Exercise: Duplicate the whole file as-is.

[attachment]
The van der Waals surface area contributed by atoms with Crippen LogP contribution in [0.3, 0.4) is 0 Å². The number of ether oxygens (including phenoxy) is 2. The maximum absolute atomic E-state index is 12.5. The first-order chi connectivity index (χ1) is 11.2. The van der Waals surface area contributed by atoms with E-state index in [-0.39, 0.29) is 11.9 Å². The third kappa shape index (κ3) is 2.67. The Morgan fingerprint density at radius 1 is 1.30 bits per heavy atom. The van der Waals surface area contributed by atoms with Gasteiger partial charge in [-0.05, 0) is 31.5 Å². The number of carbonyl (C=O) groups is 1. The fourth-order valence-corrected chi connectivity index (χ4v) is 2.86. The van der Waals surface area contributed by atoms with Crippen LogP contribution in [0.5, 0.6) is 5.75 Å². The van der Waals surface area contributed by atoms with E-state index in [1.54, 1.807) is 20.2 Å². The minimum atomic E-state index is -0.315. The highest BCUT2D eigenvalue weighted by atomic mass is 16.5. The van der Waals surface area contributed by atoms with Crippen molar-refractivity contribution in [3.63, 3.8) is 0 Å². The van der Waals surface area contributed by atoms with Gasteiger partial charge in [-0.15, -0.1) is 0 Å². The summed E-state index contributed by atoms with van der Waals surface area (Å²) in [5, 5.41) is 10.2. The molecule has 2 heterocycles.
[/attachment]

The van der Waals surface area contributed by atoms with Crippen LogP contribution in [0.3, 0.4) is 0 Å². The number of ether oxygens (including phenoxy) is 2. The maximum absolute atomic E-state index is 12.5. The first-order chi connectivity index (χ1) is 11.2. The van der Waals surface area contributed by atoms with E-state index in [-0.39, 0.29) is 11.9 Å². The third kappa shape index (κ3) is 2.67. The Morgan fingerprint density at radius 1 is 1.30 bits per heavy atom. The van der Waals surface area contributed by atoms with Gasteiger partial charge in [-0.05, 0) is 31.5 Å². The number of carbonyl (C=O) groups is 1. The fourth-order valence-corrected chi connectivity index (χ4v) is 2.86. The van der Waals surface area contributed by atoms with Crippen LogP contribution in [0.5, 0.6) is 5.75 Å². The van der Waals surface area contributed by atoms with E-state index in [1.54, 1.807) is 20.2 Å². The minimum atomic E-state index is -0.315. The highest BCUT2D eigenvalue weighted by atomic mass is 16.5. The van der Waals surface area contributed by atoms with Crippen molar-refractivity contribution in [3.63, 3.8) is 0 Å². The van der Waals surface area contributed by atoms with Gasteiger partial charge in [-0.15, -0.1) is 0 Å². The summed E-state index contributed by atoms with van der Waals surface area (Å²) in [5, 5.41) is 10.2. The molecule has 2 heterocycles.